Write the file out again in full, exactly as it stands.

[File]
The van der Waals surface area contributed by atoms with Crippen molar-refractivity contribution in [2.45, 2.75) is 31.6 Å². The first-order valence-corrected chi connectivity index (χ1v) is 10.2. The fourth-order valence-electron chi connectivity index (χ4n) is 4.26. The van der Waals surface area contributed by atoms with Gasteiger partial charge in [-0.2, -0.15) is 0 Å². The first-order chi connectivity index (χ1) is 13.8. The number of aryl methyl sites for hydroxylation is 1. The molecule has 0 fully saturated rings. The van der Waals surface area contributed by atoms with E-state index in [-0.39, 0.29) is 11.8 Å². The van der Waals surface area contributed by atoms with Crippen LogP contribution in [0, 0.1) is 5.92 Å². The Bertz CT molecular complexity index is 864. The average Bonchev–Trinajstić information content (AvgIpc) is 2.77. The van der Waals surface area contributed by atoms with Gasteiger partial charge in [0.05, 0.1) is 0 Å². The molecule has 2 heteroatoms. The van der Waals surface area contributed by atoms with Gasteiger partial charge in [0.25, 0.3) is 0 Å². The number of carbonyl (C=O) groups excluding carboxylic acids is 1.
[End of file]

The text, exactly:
The van der Waals surface area contributed by atoms with Crippen molar-refractivity contribution in [2.45, 2.75) is 31.6 Å². The first-order valence-corrected chi connectivity index (χ1v) is 10.2. The fourth-order valence-electron chi connectivity index (χ4n) is 4.26. The van der Waals surface area contributed by atoms with Gasteiger partial charge in [-0.2, -0.15) is 0 Å². The first-order chi connectivity index (χ1) is 13.8. The number of aryl methyl sites for hydroxylation is 1. The molecule has 0 fully saturated rings. The van der Waals surface area contributed by atoms with E-state index in [-0.39, 0.29) is 11.8 Å². The van der Waals surface area contributed by atoms with Crippen LogP contribution in [0, 0.1) is 5.92 Å². The Bertz CT molecular complexity index is 864. The average Bonchev–Trinajstić information content (AvgIpc) is 2.77. The van der Waals surface area contributed by atoms with Gasteiger partial charge in [0.05, 0.1) is 0 Å². The molecule has 2 heteroatoms. The van der Waals surface area contributed by atoms with Gasteiger partial charge in [0.25, 0.3) is 0 Å². The number of carbonyl (C=O) groups excluding carboxylic acids is 1.